Midway between the two dates, however, it still retained something of its earlier prestige. Proof of this is seen in a contention made by the Provost of Perth. At the meeting of the Convention in 1801 that dignitary produced and read to the members a letter written by James VI. in 1594, commanding the Earl Marischal to give the commissioner of Perth the second place, next the commissioners of Edinburgh and before the commissioners of Dundee, in the Scottish parliament. Taking this as a general patent of precedence, the Provost of Perth demanded that the Lord Provost of Glasgow should give up to him the seat on the right hand of the president of the Convention of Royal Burghs which he and his predecessors had occupied without challenge for a great length of time. The Convention itself decided the question by declaring that no member except the preses had a right to any particular seat. Against this the Provost of Perth protested, but the Lord Provost of Glasgow thought it more consistent with the dignity of his city to acquiesce in the decision. [Ibid. 7th Feb., 1803; 16th July, 1804.]

This was not the only question of dignity in which the first magistrate of Glasgow was called to exercise a dignified acquiescence. For a considerable number of years it had been the practice, when the Assize Courts were held in Glasgow, for the Lord Provost to sit on the bench with the judges. At the visit of the court in 1800, however, the Lords of Justiciary pointed out that the distinction was apt to appear invidious, as it was extended to the chief magistrate of no other burgh; and they recommended that some other seat of eminence should be provided for the Lord Provost. After consulting the magistrates, the Lord Provost replied with sense and dignity that he considered he would be more respectably seated at the head of his own bench of magistrates than in any other place whatever, and from that date he took his seat accordingly. [Burgh Records, 17th March, 1801.]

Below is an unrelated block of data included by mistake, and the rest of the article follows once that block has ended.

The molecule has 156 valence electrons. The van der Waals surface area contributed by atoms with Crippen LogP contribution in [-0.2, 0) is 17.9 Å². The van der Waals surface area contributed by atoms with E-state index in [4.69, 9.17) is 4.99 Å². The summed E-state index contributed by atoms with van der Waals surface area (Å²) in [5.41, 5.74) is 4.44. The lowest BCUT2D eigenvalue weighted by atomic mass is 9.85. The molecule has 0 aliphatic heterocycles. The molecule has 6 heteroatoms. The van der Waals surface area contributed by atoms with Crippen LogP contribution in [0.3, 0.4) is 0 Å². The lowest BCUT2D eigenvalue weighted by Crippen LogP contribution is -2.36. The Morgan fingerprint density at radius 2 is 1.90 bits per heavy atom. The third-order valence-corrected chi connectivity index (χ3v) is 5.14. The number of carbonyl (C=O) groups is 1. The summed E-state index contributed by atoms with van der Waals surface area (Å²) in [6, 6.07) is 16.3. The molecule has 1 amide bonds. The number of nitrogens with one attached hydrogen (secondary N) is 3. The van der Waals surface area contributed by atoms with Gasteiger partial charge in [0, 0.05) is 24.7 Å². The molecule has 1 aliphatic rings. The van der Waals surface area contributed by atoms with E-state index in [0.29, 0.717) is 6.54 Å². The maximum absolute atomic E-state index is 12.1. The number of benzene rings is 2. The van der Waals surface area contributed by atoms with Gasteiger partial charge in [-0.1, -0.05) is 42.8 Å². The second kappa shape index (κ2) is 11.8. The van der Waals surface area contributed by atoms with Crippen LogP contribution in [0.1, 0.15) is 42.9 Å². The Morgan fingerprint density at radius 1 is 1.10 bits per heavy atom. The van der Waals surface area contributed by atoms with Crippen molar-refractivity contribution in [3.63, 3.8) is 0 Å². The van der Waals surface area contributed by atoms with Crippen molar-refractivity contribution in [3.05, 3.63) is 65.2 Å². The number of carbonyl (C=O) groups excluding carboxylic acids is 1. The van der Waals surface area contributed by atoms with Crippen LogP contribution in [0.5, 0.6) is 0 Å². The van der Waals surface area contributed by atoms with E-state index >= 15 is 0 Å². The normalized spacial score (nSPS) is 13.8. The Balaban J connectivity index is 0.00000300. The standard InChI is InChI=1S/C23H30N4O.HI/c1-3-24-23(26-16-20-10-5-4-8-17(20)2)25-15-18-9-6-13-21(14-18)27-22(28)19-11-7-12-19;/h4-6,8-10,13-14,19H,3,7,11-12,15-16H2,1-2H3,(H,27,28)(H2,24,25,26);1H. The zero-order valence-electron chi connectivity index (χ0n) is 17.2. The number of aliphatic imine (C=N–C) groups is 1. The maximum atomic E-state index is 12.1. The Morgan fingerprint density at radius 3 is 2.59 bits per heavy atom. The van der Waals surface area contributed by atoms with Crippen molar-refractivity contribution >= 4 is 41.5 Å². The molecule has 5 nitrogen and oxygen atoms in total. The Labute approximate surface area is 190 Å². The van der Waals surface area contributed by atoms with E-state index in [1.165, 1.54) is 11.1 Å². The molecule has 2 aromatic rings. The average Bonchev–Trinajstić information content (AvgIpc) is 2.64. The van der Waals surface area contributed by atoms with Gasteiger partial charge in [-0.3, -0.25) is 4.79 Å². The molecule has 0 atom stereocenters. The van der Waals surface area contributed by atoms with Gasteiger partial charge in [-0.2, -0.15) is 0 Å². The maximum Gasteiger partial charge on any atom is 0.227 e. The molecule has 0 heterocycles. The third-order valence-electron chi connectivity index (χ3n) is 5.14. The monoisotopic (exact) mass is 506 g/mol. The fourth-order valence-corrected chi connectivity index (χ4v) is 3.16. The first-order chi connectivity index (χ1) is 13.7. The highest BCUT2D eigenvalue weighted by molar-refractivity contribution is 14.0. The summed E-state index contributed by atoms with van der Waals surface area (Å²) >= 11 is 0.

The dignity of others besides the Lord Provost was giving the Town Council no little concern and trouble at that time. As a result of the war the cost of living had risen very considerably. To meet the rise, the town's officials one after another applied for and received increases of salary, while the fees charged by the town clerks were revised and augmented. [Ibid. 5th Feb., 1801.] Presently the claims of the city ministers were brought before the Council for consideration. There were now seven of these, besides the ministers of the Inner High and the Barony Churches. As recently as 1788 their stipends had been increased to £165, and in 1796 to £200, but it was stated that these stipends were now inadequate to support the expense of living and the dignity of the ministry. The magistrates and Council accordingly decided to augment the stipends by £50 apiece. [Ibid. 31st July, 4th Sept., 1801.]